Cabaniss v. Wilson

Annotate this Case

501 So. 2d 1177 (1986)

James D. CABANISS, et al. v. Ken WILSON, et al.


Supreme Court of Alabama.

December 19, 1986.

*1178 Walter Henley of Henley & Shirley, Northport, for appellants.

Alyce Manley Spruell of Phelps, Owens, Jenkins, Gibson & Fowler, Tuscaloosa, for appellees.

BEATTY, Justice.

Plaintiffs, James and Martha Cabaniss, appeal from an order granting (1) defendants' oral motion for an involuntary dismissal of plaintiffs' complaint for failure to prosecute, and (2) defendants' motion for summary judgment. We reverse and remand.

Plaintiffs filed their complaint in Jefferson Circuit Court on April 5, 1984, alleging that on April 6, 1983, plaintiff James Cabaniss suffered a severe injury to his back while removing large chunks of wood or logs from a beltline or conveyor system in the woodroom of his employer, Weyerhaeuser Company, located in Millport, Alabama. Named as defendants were the following parties, in addition to 27 fictitious parties: Crawford & Company, Ken Wilson, Jerry Burkhalter, William Wilson, Steve Sery, Jud Farmer, John Pinkston, Donny Babb, Ravis Ayers, and Morris Bryant. With the exception of Crawford & Company, all of these named defendants were supervisory employees or officers of Weyerhaeuser Company.

Plaintiffs' complaint contained two counts. The first count alleged that Crawford & Company negligently or wantonly performed safety inspections for Weyerhaeuser. As to the other named defendants, plaintiffs alleged that they negligently or wantonly breached their duty to provide plaintiff James Cabaniss a safe place to work, or a reasonably safe work environment, and that they negligently or wantonly controlled the conditions, methods, or *1179 manner in which work was performed at the time and place of the occurrence made the basis of plaintiffs' complaint. In this first count, plaintiffs further stated against the fictitious defendants any and all claims in negligence, wantonness, breach of contract, and breach of warranty, and any claims arising under the Alabama Extended Manufacturer's Liability Doctrine. Plaintiff's second count claimed damages for Mrs. Cabaniss's mental and emotional distress as well as her loss of consortium.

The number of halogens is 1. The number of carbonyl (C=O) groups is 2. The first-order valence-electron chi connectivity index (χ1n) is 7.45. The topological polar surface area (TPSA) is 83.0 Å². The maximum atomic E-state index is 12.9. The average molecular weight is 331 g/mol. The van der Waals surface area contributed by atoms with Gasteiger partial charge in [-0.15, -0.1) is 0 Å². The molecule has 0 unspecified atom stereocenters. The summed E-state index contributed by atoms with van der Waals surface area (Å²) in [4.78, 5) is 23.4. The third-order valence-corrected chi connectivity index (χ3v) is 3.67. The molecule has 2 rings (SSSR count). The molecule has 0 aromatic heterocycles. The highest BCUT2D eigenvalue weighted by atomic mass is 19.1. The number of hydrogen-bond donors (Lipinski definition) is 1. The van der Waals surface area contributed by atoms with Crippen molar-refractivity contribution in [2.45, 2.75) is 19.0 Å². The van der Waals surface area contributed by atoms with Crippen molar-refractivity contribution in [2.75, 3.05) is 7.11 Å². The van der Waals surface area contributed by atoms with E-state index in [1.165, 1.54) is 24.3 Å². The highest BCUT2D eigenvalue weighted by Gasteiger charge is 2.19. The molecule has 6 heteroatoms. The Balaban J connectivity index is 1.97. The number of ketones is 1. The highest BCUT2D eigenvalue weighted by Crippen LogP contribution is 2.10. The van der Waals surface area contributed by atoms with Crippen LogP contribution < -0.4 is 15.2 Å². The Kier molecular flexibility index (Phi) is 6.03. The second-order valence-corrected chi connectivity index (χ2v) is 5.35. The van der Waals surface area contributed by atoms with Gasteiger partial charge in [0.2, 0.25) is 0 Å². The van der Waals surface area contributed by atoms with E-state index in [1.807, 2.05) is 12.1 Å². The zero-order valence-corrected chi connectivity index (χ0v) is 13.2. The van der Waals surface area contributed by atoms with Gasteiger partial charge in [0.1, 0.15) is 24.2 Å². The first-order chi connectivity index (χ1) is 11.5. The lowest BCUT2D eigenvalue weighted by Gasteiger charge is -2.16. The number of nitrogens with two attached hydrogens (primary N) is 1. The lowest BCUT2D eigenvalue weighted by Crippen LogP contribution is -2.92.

The following chronology sets forth the pertinent actions taken subsequent to the filing of plaintiffs' complaint: On July 5, 1984, defendant Crawford & Company filed its motion for summary judgment. Based on some of the arguments advanced below, apparently this motion was granted, although an order to that effect does not appear in the record before this Court, nor is there anything else contained in the record indicating the date on which the motion was granted. In their statement of the case below, plaintiffs do not indicate that the motion was granted; however, without citing to the record, defendants state in their brief that the motion was granted August 1, 1984, despite the fact that the record indicates that the motion was scheduled for hearing on August 2, 1984. In any event, plaintiffs do not appeal from the order granting summary judgment in favor of Crawford & Company.

On July 19, 1984, defendant Donny Babb was dismissed as a party defendant for failure of service of process. On July 31, 1984, pursuant to Rule 4.1(c), A.R.Civ.P., plaintiffs filed an alias summons and complaint, which were served on Babb. On August 29, 1984, Babb responded by filing another motion to dismiss, attaching thereto his affidavit stating, in effect, that his employment at Weyerhaeuser had terminated as of May 1, 1982, approximately eleven months prior to James Cabaniss's injury. In his motion, Babb therefore contended that plaintiffs' claim against him was barred by the applicable statute of limitations of one year found at Code of 1975, § 6-2-39. On September 6, 1984, the trial court denied Babb's motion to dismiss and granted a motion for change of venue, transferring the case to the Lamar Circuit Court. The parties proceeded with the discovery process.

On April 18, 1985, the remaining nine defendants (i.e., those other than Crawford & Company) filed a motion for summary judgment "based upon the pleadings filed to date, the deposition of the plaintiff, James Cabaniss, and the applicable Alabama law." On May 7, 1985, the circuit court set defendants' summary judgment motion for hearing on June 4, 1985. On May 30, 1985, some six weeks after filing their motion for summary judgment, the defendants filed the affidavits of Matt McDaniel and defendant Ken Wilson. No certificate of service to opposing counsel was endorsed on either affidavit. The June 4 hearing on defendants' motion was held, at which plaintiffs' counsel failed to appear. Counsel for defendants orally moved to dismiss plaintiffs' complaint with prejudice under Rule 41(b) for failure to prosecute. The trial court granted the defendants' 41(b) motion and also their motion for summary judgment.[1]